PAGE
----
HIV in Thailand and living with HIV
Thailand has made great progress in responding to the HIV and AIDS crisis especially in comparison with other Southeast Asian countries.
In 2018, at least 6,400 new HIV infections were recorded, according to UNAIDS. Avert, a digital platform that focuses on HIV and sexual health education, has revealed that Thailand has one of the highest HIV prevalences in the Asia Pacific region, with 9 percent of the region’s total population of people living with HIV were reported to be in the “Land of Smiles”.
However, these numbers actually show a decline in the HIV epidemic in Thailand thanks to campaigns in raising local HIV/AIDS awareness, which have been deemed quite effective in reducing the number of HIV infections.
For example, the campaigns that were raised by one of the most prominent HIV/AIDS activists, Mechai Viravaidya (aka “Mr. Condoms”, as people in Thailand nicknamed him), has been credited for effectively lessening new HIV infections by 90 percent from 1991 to 2012. 
Thailand’s healthcare system also covers those who are affected with HIV, with antiretroviral treatment free of charge for Thai citizens. In addition, foreigners or non-Thai residents who are living with HIV can also have access to free HIV medicine if they have work permits.
In 2018, Thailand became the only country in Southeast Asia that introduced pre-exposure prophylaxis (PrEP), a medicine that can prevent HIV infection if taken as prescribed, making it available to people who are at a risk of getting HIV infection.
In fact, people who are living with HIV in neighboring countries, such as those in Indonesia, would either travel to Thailand to purchase PrEP or have them delivered due to the fact that this medicine is not yet available in their country.
Foreigners living with HIV in Thailand
In Thailand, access to free healthcare and medicine for people living with HIV are not only available for Thai people but also for non-Thais who work in the country.
Anwar, who is in his late 50s, is a Malaysian who has lived in Chiang Mai, Thailand for several years. He said that he was pleased that, unlike in his own country, Thailand takes care of the entire population including those who are living with HIV. Most importantly, this also includes foreigners who work in Thailand.
Anwar stated that having a work permit in Thailand guarantees foreigners to experience the universal healthcare program that also includes free medication for HIV positive people. In addition, people who are being treated with any illnesses related to HIV will also be covered.
While private insurance firms in Thailand still, according to Anwar, refuse to cover the healthcare expenses of people who are living with HIV, the social security system allows foreigners to continue living and working without having to fear for their well-being.
“I lost my job one time and I thought I no longer have access to the healthcare system. Later I found out that my social security card can still be used up to 6 months after I have been let go from a job,” he said, smiling.
“And if you do not get a job within 6 months, you can still pay around THB420-THB720 per month for social security as long as you already have it.”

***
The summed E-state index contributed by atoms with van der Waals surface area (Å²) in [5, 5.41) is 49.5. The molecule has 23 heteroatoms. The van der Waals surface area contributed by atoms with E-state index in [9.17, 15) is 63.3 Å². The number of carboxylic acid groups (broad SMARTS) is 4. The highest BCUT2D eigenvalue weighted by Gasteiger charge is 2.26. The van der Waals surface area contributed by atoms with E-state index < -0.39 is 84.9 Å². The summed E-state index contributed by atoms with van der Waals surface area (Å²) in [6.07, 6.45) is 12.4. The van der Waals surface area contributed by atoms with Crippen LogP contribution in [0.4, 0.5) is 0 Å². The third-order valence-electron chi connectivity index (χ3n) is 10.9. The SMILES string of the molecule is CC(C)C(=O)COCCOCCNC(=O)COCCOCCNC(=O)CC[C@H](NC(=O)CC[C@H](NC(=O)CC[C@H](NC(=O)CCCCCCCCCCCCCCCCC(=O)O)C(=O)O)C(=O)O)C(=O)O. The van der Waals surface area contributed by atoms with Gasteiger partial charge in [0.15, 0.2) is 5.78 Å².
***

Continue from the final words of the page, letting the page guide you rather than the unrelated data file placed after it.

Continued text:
The healthcare providers here are very proactive in ensuring that their patients receive the best treatment, said Anwar, adding that he never felt any sort of discrimination from the healthcare providers.
While free antiretroviral medicine for people who are living with HIV are only free for Thai people and foreigners with work permits, foreigners who are only visiting Thailand can still easily access HIV medicine in Thailand.
“I never have a problem getting my medicines here,” said Rafael, who visited Thailand a couple of times.
Ending the stigma
While it is true that Thailand has made great progress in responding to the HIV epidemic, there are still challenges that the country has to face.
One of the biggest challenges in responding to the HIV and AIDS epidemic is the stigma that comes with the virus.
Kritthanan Ditthabanjong, the leader of the Thai Network of Youth Living with HIV, said that despite the campaigns that have been promoted to end the stigma, there were still incidents that people who are living HIV have to face.
“In many places, people who are living with HIV are still unable to get a job because companies still apply pre-employment blood tests,” said Kritthanan.
Kritthanan, who has been living with HIV for 8 years, said that social media is one of the tools that can effectively raise the awareness toward HIV and AIDS, including ending the stigma by building confidence in people who are living with HIV.
“We also have other activities to raise HIV awareness such as camps and counseling for children who are living with HIV,” said Kritthanan, who added that he also wished that PrEP could also be free of charge in the future.
Rapee Lertpongpiroon, MD., the founder of HUGSA Medical, said that in his 10 years of experience treating people who are living with HIV, he has seen major changes in attitudes toward the infection.
“Thais now seem to have a better understanding about HIV and AIDS. It looks like the campaigns have been effective,” he said.
While he applauded the Thai government for their policies that ensure people who are living with HIV receive affordable healthcare, Rapee insisted that it is also necessary to bring empathy toward the efforts of responding to the HIV pandemic.
“Funding is not more important than empathy,” he said. “That’s what makes the difference in the end.”
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